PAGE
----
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Ancient Mesopotamia
Assyria Nineveh
Arslan Tash Til Barsip
Iran Palace of Darius
Phoenicia Arabia Palmyra
Syrian coast
Ougarit Byblos


Hebrew Siloam Inscription

AO 1310
Not on show
This six-line inscription,
a cast of which is housed in the Louvre,
was found on the wall of
the Siloam Tunnel.  A210
It recounts the digging of the tunnel from both ends and indicates the length.
“While the axes were against each other and while three cubits were left to cut, the voice of a man called to his counterpart [...]. And so flowed water from the source to the pool for 1200 cubits and 100 cubits was the height over the head of the stonecutters”.
In 732 BCE, in the face of imminent attack
from the Assyrian Sennacherib,
 “ Hez·e·ki´ah was the one that stopped up
the upper source of the waters of Gi´hon
and kept them directed straight along down
to the west to the City of David.”
- 2 Chronicles 32:30.  A2121
It should be noted that this king did not
place his trust in his military strategy alone,
as “with us there is Jehovah our God to help us and to fight our battles.”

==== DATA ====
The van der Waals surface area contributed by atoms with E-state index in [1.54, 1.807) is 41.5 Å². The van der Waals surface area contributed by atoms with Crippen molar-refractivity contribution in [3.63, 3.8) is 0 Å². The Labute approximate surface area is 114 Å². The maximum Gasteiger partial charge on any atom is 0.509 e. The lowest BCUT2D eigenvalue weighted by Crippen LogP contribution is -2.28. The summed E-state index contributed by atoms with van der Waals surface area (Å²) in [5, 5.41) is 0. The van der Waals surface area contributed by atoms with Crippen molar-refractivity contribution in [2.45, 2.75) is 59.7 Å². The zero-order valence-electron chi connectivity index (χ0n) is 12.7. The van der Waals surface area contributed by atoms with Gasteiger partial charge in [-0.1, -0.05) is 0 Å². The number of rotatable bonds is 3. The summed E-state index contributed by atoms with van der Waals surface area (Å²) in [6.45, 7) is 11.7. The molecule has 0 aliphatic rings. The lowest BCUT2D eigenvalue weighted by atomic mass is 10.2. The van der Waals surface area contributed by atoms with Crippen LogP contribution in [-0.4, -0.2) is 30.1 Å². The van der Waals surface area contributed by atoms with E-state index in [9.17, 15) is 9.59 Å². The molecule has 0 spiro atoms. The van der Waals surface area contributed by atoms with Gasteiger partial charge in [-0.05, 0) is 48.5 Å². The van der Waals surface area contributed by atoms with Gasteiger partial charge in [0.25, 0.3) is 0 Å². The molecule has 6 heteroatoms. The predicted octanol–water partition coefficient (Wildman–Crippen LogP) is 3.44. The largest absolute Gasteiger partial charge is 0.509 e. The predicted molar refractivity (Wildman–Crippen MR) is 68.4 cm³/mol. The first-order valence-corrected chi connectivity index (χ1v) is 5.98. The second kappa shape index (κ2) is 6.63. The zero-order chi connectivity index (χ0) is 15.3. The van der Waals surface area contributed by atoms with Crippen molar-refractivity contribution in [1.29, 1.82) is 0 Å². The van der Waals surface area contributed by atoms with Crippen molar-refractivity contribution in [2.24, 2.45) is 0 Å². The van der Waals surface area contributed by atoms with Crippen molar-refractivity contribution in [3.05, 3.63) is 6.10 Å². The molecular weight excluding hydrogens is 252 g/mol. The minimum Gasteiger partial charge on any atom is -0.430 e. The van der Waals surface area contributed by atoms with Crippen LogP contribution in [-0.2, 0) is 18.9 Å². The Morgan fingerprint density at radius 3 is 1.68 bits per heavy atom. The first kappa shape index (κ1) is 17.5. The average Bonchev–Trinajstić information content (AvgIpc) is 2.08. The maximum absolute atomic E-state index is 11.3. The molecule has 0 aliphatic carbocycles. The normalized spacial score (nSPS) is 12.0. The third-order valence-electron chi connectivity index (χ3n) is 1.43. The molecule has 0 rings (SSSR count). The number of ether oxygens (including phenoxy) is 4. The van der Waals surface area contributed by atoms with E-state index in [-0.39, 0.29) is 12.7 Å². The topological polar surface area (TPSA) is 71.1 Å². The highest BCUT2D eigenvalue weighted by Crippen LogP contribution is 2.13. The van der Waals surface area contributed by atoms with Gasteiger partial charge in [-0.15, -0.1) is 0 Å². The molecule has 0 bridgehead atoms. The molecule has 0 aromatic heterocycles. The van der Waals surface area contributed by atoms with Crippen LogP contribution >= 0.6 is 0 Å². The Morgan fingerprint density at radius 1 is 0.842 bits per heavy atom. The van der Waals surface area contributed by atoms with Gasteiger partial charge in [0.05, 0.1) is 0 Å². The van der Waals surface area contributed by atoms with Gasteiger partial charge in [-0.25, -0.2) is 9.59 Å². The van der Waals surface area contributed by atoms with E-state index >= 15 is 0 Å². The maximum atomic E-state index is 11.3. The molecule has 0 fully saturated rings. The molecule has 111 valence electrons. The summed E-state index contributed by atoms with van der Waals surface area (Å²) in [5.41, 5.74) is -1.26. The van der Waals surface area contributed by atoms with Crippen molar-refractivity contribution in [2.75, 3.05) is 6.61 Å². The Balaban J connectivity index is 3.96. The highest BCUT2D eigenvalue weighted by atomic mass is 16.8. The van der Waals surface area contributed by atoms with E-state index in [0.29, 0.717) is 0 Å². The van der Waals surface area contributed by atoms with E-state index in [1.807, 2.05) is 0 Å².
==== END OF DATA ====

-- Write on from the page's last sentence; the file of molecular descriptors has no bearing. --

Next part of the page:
- 2 Chronicles 32:8.

 Tunnel of Siloam, Hezekiah Tunnel

This tunnel is a true technical feat as, despite its length, it only exhibits a 32 cm difference in level. This tunnel appears to correspond with the achievements of King Hezekiah “how he made the pool and the conduit and then brought the water into the city.”  - 2 Kings 20:20 A211
Dug during the reign of Hezekiah to bring water from one end of the city to the other and measuring 530m (1,750 feet) long, Hezekiah’s Tunnel and that of Euphalios in Greece (6th Century)
are considered the greatest works
of hydraulic engineering technology
of the preclassical period.
If it had followed a straight line,
the length would have been 335m
(1,070 feet), i.e. 40% shorter.


Gihon Spring was located just outside of Jerusalem, to the east of the city.

As it was hidden inside a cave, the Assyrians could have had no inkling of its existence. 

“The tactical description of the battles of the Bible cannot be explained by mere inventiveness alone. It suffices, for example, to compare the campaign of Gideon against the Midianites with the battles of the Trojan War, described by Homer.
Any accessible sea shore will do nicely as geographic setting. Not so for the biblical account.  We are thus forced to accept the veracity of the technical narrative of the battles as described in the Bible.” Chaim Herzog & Mordechai Gichon, Battles of the Bible  A212


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